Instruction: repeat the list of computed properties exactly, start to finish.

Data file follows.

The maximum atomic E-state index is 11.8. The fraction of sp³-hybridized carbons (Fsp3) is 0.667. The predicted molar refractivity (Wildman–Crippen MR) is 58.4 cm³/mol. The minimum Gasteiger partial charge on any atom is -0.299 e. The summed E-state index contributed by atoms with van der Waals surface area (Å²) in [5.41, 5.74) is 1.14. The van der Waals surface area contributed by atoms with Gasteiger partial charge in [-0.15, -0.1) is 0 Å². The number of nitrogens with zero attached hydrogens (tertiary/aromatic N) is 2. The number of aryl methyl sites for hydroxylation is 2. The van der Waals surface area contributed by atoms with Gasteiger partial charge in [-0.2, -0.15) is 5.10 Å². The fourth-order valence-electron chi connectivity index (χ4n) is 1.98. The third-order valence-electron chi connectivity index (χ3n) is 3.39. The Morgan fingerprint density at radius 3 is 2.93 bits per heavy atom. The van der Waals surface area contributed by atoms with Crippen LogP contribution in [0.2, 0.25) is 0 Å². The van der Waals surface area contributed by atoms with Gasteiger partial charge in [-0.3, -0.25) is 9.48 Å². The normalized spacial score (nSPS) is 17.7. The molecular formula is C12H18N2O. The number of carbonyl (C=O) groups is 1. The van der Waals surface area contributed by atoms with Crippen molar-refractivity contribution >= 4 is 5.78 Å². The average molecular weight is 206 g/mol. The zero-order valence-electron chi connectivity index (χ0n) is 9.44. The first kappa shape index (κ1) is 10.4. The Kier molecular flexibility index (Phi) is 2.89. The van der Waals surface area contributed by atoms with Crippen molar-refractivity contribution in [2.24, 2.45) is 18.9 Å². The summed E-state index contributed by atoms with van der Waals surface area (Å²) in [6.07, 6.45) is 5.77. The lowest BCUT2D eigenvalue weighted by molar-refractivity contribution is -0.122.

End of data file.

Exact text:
The maximum atomic E-state index is 11.8. The fraction of sp³-hybridized carbons (Fsp3) is 0.667. The predicted molar refractivity (Wildman–Crippen MR) is 58.4 cm³/mol. The minimum Gasteiger partial charge on any atom is -0.299 e. The summed E-state index contributed by atoms with van der Waals surface area (Å²) in [5.41, 5.74) is 1.14. The van der Waals surface area contributed by atoms with Gasteiger partial charge in [-0.15, -0.1) is 0 Å². The number of nitrogens with zero attached hydrogens (tertiary/aromatic N) is 2. The number of aryl methyl sites for hydroxylation is 2. The van der Waals surface area contributed by atoms with Gasteiger partial charge in [-0.2, -0.15) is 5.10 Å². The fourth-order valence-electron chi connectivity index (χ4n) is 1.98. The third-order valence-electron chi connectivity index (χ3n) is 3.39. The Morgan fingerprint density at radius 3 is 2.93 bits per heavy atom. The van der Waals surface area contributed by atoms with Crippen LogP contribution in [0.2, 0.25) is 0 Å². The van der Waals surface area contributed by atoms with Gasteiger partial charge in [-0.3, -0.25) is 9.48 Å². The normalized spacial score (nSPS) is 17.7. The molecular formula is C12H18N2O. The number of carbonyl (C=O) groups is 1. The van der Waals surface area contributed by atoms with Crippen molar-refractivity contribution >= 4 is 5.78 Å². The average molecular weight is 206 g/mol. The zero-order valence-electron chi connectivity index (χ0n) is 9.44. The first kappa shape index (κ1) is 10.4. The Kier molecular flexibility index (Phi) is 2.89. The van der Waals surface area contributed by atoms with Crippen molar-refractivity contribution in [2.24, 2.45) is 18.9 Å². The summed E-state index contributed by atoms with van der Waals surface area (Å²) in [6.07, 6.45) is 5.77. The lowest BCUT2D eigenvalue weighted by molar-refractivity contribution is -0.122.